Frontline BTKi Therapy in CLL: The ELEVATE-TN Study 4-Year Follow-up

Expert insight on the use of frontline BTK inhibitor monotherapy over combination therapy in CLL regarding the ELEVATE-TN trial’s readout.

Tara Graff, DO, MS: How do we treat people? Do we treat them with monotherapy using acalabrutinib, or do we need the combination with an anti-CD20? In my practice, it’s patient specific. When we look at the ELEVATE-TN study, we see that both acalabrutinib monotherapy and acalabrutinib with obinutuzumab are very efficacious in terms of PFS [progression-free survival] and overall response rates. They maintain their efficacy across all the high-risk subgroups, including patients with bulky disease or who are older. They continue to do very well regardless of whether acalabrutinib was used as monotherapy or in combination.

It’s very patient specific. If I have an older patient, and even in some of my younger patients, depending on their burden of disease, I’ll just use acalabrutinib monotherapy, and they do very well. Especially in the day and age of COVID-19, adding in that anti-CD20 adds extra adverse effects and concerns with immunosuppression. It’s something to consider in the last year or so that maybe wouldn’t have been as big of a deal before.

Where I always use combination therapy is with my younger patients with high-risk disease and heavy disease burden. If they have a 10-cm lymph node that’s obstructing something, or if they’re really symptomatic, I’ll go ahead and use acalabrutinib plus obinutuzumab. I feel they do better having both agents on board. That’s traditionally how I’ve been making my decision. But it’s very patient specific. In the majority of them, I’m using acalabrutinib monotherapy, and they’re doing very well. The 4-year follow-up data show us that they’ve continued to do well in both the acalabrutinib-monotherapy group and the acalabrutinib-plus-obinutuzumab group in terms of PFS, overall survival, and overall response rate. As they were on it longer, the data were consistent. Patients continue to do very well. It’s very reassuring when making those decisions.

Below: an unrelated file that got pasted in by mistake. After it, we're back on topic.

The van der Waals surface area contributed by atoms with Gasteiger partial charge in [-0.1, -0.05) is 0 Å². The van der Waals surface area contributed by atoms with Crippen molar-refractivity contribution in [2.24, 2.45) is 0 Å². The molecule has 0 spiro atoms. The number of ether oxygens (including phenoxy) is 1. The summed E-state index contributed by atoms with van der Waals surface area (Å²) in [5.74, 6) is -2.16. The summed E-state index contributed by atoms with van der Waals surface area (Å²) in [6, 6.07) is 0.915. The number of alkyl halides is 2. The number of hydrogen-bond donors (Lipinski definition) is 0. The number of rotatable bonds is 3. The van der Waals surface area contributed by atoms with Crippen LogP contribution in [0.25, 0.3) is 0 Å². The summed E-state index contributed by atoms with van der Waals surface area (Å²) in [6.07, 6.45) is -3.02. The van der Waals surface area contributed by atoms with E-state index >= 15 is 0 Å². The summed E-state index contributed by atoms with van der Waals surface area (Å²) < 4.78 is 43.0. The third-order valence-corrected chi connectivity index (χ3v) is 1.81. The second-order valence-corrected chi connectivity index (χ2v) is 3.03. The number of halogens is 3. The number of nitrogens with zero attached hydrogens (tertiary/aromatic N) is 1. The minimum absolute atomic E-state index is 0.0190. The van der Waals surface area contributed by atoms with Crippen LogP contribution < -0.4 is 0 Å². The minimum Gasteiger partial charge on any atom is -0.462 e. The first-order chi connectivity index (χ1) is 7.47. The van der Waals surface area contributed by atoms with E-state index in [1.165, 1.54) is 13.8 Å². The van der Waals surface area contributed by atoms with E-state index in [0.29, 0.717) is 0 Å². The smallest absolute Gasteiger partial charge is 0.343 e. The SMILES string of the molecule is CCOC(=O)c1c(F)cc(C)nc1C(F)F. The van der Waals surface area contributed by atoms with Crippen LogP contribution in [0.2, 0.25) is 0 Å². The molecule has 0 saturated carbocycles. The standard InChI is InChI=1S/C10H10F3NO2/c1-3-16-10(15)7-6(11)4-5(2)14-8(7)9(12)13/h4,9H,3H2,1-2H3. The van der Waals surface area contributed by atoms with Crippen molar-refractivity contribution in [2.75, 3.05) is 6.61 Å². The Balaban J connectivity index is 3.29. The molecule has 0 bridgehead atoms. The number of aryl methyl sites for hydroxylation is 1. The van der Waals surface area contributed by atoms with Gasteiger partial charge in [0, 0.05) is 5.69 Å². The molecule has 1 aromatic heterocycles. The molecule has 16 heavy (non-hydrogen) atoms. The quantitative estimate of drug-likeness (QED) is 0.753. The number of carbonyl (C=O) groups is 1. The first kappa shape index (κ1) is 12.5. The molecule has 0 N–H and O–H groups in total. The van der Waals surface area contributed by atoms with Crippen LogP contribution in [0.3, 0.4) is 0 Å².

If I had a young patient, let’s say a 58-year-old man with a 17p deletion, and a 58-year-old woman without 17p deletion, as long as they didn’t have significant disease burden, I’d treat them the same. I’d give both acalabrutinib monotherapy because we know that acalabrutinib monotherapy has excellent PFS and overall response rate in both groups, whether the deletion 17p is present or not. The only time I would change my decision is if the disease burden were high, if they had a giant lymph node causing lymphedema, blockage of something important, or pain in general. Then I would I use combination therapy, but only if that circumstance was present.

As long as the patient doesn’t come in wanting fixed-duration therapy, I’d still use acalabrutinib because it’s very well tolerated. The data are excellent. The adverse-effect profile is great. Without that high disease burden, whether the patient is younger or older, I’d still use acalabrutinib monotherapy. If it was a patient who insisted on a fixed duration and didn’t want to have to be on something for the rest of their lives, only then would I consider using something different entirely. But in those 2 scenarios, as long as fixed duration isn’t an issue, I’d use acalabrutinib monotherapy, as long as there isn’t high disease burden or tumor burden.


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